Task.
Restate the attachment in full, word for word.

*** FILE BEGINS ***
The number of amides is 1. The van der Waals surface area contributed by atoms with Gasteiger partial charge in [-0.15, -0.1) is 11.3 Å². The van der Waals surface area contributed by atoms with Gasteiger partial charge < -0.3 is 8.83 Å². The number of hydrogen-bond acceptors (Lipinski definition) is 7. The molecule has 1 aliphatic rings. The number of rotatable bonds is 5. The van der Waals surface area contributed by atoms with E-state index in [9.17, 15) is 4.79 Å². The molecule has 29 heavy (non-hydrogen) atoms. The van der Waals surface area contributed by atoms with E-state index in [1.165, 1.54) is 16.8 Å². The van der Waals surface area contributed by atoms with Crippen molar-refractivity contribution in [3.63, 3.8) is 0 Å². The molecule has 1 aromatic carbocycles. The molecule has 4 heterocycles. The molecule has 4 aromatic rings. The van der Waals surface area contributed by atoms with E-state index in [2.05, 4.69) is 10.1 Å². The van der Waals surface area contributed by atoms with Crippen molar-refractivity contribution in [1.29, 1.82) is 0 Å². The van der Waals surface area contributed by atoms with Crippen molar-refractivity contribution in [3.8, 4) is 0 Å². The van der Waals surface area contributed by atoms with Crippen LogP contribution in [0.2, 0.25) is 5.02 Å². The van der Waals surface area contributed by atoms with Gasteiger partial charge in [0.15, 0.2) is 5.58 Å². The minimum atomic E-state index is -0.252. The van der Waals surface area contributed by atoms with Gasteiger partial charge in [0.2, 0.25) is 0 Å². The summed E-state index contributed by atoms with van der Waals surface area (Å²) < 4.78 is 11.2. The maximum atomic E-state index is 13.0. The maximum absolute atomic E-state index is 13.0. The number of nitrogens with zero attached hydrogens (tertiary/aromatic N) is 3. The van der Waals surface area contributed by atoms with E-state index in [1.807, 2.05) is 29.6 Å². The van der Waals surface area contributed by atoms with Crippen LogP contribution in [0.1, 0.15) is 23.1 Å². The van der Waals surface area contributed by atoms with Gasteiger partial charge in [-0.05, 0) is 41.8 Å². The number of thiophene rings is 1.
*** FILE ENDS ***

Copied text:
The number of amides is 1. The van der Waals surface area contributed by atoms with Gasteiger partial charge in [-0.15, -0.1) is 11.3 Å². The van der Waals surface area contributed by atoms with Gasteiger partial charge < -0.3 is 8.83 Å². The number of hydrogen-bond acceptors (Lipinski definition) is 7. The molecule has 1 aliphatic rings. The number of rotatable bonds is 5. The van der Waals surface area contributed by atoms with E-state index in [9.17, 15) is 4.79 Å². The molecule has 29 heavy (non-hydrogen) atoms. The van der Waals surface area contributed by atoms with E-state index in [1.165, 1.54) is 16.8 Å². The van der Waals surface area contributed by atoms with Crippen molar-refractivity contribution in [3.63, 3.8) is 0 Å². The molecule has 1 aromatic carbocycles. The molecule has 4 heterocycles. The molecule has 4 aromatic rings. The van der Waals surface area contributed by atoms with E-state index in [2.05, 4.69) is 10.1 Å². The van der Waals surface area contributed by atoms with Crippen molar-refractivity contribution in [1.29, 1.82) is 0 Å². The van der Waals surface area contributed by atoms with Crippen molar-refractivity contribution in [3.8, 4) is 0 Å². The van der Waals surface area contributed by atoms with Crippen LogP contribution in [0.2, 0.25) is 5.02 Å². The van der Waals surface area contributed by atoms with Gasteiger partial charge in [0.15, 0.2) is 5.58 Å². The minimum atomic E-state index is -0.252. The van der Waals surface area contributed by atoms with Gasteiger partial charge in [0.2, 0.25) is 0 Å². The summed E-state index contributed by atoms with van der Waals surface area (Å²) < 4.78 is 11.2. The maximum atomic E-state index is 13.0. The maximum absolute atomic E-state index is 13.0. The number of nitrogens with zero attached hydrogens (tertiary/aromatic N) is 3. The van der Waals surface area contributed by atoms with E-state index in [1.807, 2.05) is 29.6 Å². The van der Waals surface area contributed by atoms with Crippen LogP contribution in [0.1, 0.15) is 23.1 Å². The van der Waals surface area contributed by atoms with Gasteiger partial charge in [-0.05, 0) is 41.8 Å². The number of thiophene rings is 1.